Fence West is the home of Metal Weapons Fencing and Boffer sword games within the SCA (Society for Creative Anacronisms) within the Western half of the Kingdom of Lochac.


To contact Pantera (Joshua Davidson), please email fencewest.pantera@gmail.com, or call on 041 995 4246



Below is a series of posts outlining different techniques for medieval metal weapons fencing. They will be labelled as either novice, intermediate or master. They may be for long sword, rapier or cut and thrust styles.



Novice fencers are those who have only just begun. It all starts with recognising the pointy end of the sword and learning that this is the bit you are aiming to get in your opponent.


When a post is labelled as Novice, it will be a fairly simple learning step aimed at helping you to understand fundamental concepts of fencing.



Intermediate fencers are learning some specific style points and techniques. Specific references to specific styles, such as Spannish, or Italian or schools such as Capofera or I33 will define the context of the moves being learned.


When a post is labelled as Intermediate, it will assume a solid grasp of the basics of fencing and be talking more about variations and technique.



Master fencers should have a solid grasp of both the fundamentals and specific style/school techniques.


Master posts will be more explorations into methodology, conception of ideas and looking to see how variations on previously understood concepts can change the game.


Styles and Schools

There are many different styles of medieval combat. These pages will cover three different styles – SCA Rapier, SCA Cut and Thrust and Boffer.


SCA RAPIER – This is the style of light and heavy rapier with different weapons sword and device options available within the rules of the SCA. Check under the Resources page for links to the specific rules.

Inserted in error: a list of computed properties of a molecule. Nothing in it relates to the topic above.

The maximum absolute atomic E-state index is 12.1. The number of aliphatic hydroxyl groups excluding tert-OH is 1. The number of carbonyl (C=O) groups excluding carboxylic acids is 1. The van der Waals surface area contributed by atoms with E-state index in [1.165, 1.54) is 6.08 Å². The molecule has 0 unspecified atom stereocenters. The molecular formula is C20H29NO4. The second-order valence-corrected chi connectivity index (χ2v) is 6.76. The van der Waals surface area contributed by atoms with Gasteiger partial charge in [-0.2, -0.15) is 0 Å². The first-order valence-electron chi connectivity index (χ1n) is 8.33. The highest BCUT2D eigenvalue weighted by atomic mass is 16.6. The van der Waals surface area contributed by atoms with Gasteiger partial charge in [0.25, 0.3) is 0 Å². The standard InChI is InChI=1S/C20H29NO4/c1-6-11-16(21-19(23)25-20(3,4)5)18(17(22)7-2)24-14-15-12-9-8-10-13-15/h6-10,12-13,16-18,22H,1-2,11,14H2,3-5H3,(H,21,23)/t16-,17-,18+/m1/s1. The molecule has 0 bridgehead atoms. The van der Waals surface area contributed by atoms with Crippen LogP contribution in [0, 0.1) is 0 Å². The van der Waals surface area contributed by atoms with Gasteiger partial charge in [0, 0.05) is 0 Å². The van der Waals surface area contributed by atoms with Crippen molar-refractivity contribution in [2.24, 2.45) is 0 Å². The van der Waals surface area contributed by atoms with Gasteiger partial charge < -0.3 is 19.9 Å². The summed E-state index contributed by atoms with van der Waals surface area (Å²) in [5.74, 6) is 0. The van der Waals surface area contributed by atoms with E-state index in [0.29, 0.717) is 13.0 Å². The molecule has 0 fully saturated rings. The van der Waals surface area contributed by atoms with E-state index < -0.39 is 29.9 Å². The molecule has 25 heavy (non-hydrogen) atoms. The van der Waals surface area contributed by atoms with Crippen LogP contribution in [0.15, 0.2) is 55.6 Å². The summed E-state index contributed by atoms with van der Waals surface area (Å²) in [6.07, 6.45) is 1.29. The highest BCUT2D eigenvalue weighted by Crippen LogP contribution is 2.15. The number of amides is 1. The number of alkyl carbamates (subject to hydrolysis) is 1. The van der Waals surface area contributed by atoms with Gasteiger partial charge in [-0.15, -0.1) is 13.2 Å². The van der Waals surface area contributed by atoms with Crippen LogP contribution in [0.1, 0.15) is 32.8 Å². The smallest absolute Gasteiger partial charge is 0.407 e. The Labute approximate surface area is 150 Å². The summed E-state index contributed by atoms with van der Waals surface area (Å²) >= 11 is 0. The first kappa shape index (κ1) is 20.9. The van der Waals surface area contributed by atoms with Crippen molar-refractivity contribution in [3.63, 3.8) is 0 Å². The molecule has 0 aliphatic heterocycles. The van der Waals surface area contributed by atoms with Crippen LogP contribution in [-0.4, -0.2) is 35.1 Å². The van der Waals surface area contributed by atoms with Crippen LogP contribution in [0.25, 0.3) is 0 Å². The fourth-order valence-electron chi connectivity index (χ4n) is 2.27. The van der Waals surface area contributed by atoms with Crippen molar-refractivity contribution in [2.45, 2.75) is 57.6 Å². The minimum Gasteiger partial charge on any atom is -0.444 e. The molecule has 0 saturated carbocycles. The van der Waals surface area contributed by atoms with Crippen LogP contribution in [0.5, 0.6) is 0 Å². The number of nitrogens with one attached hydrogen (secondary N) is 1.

It is played to touch with rigid protection over the groin (for males), neck and face, four layers of cotton drill or equivalent over kill zones and at least one layer of fabric over all other parts of the body.

Valid attacks are made by thrusting the point of the sword to touch your opponent, or to place the edge and slice.


SCA CUT and THRUST – This is a more advanced form rapier which includes “cuts” which is a form of light concussion based slice. The aim of this is not to hit your opponent with force. The goal of the cut is to remove the placing part of the slice, such that the concussion is no harder than the thrust. Legs are considered a winning blow. This makes for a faster game.

Additional armour is required, which includes rigid protection for the elbows, knees and back of the head over and above the armour required for rapier.


BOFFER – This style is a primer for younger combatants on the fine art of fencing, whether it be the above two styles or the other sword style of the SCA known as “Armoured” or “Chivalric” combat. The swords are made from rigid plastic and impact absorbing foam. This combination can still cause some damage, so caution is encouraged and ideally neck, head and groin protection is recommended, especially for mock tourneys.

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